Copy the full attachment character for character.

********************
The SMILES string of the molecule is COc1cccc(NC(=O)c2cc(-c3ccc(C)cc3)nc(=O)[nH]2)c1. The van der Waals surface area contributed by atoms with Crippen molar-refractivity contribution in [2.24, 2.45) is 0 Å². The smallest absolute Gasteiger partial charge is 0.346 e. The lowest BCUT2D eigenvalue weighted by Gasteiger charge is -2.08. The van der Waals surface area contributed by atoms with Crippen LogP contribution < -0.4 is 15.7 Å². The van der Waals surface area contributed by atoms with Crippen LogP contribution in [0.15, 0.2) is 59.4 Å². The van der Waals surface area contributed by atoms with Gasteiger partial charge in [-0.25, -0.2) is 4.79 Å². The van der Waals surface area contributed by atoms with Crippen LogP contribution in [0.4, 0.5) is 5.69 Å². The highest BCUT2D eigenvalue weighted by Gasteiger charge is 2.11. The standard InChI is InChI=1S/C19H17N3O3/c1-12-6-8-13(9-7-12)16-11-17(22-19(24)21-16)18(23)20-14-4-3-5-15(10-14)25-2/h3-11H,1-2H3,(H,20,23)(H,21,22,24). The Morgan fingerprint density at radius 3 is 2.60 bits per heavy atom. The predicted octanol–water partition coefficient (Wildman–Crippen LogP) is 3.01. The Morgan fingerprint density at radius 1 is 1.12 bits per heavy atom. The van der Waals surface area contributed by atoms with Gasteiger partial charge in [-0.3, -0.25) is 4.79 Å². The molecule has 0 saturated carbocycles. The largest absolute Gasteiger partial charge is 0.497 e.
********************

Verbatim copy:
The SMILES string of the molecule is COc1cccc(NC(=O)c2cc(-c3ccc(C)cc3)nc(=O)[nH]2)c1. The van der Waals surface area contributed by atoms with Crippen molar-refractivity contribution in [2.24, 2.45) is 0 Å². The smallest absolute Gasteiger partial charge is 0.346 e. The lowest BCUT2D eigenvalue weighted by Gasteiger charge is -2.08. The van der Waals surface area contributed by atoms with Crippen LogP contribution < -0.4 is 15.7 Å². The van der Waals surface area contributed by atoms with Crippen LogP contribution in [0.15, 0.2) is 59.4 Å². The van der Waals surface area contributed by atoms with Gasteiger partial charge in [-0.25, -0.2) is 4.79 Å². The van der Waals surface area contributed by atoms with Crippen LogP contribution in [0.4, 0.5) is 5.69 Å². The highest BCUT2D eigenvalue weighted by Gasteiger charge is 2.11. The standard InChI is InChI=1S/C19H17N3O3/c1-12-6-8-13(9-7-12)16-11-17(22-19(24)21-16)18(23)20-14-4-3-5-15(10-14)25-2/h3-11H,1-2H3,(H,20,23)(H,21,22,24). The Morgan fingerprint density at radius 3 is 2.60 bits per heavy atom. The predicted octanol–water partition coefficient (Wildman–Crippen LogP) is 3.01. The Morgan fingerprint density at radius 1 is 1.12 bits per heavy atom. The van der Waals surface area contributed by atoms with Gasteiger partial charge in [-0.3, -0.25) is 4.79 Å². The molecule has 0 saturated carbocycles. The largest absolute Gasteiger partial charge is 0.497 e.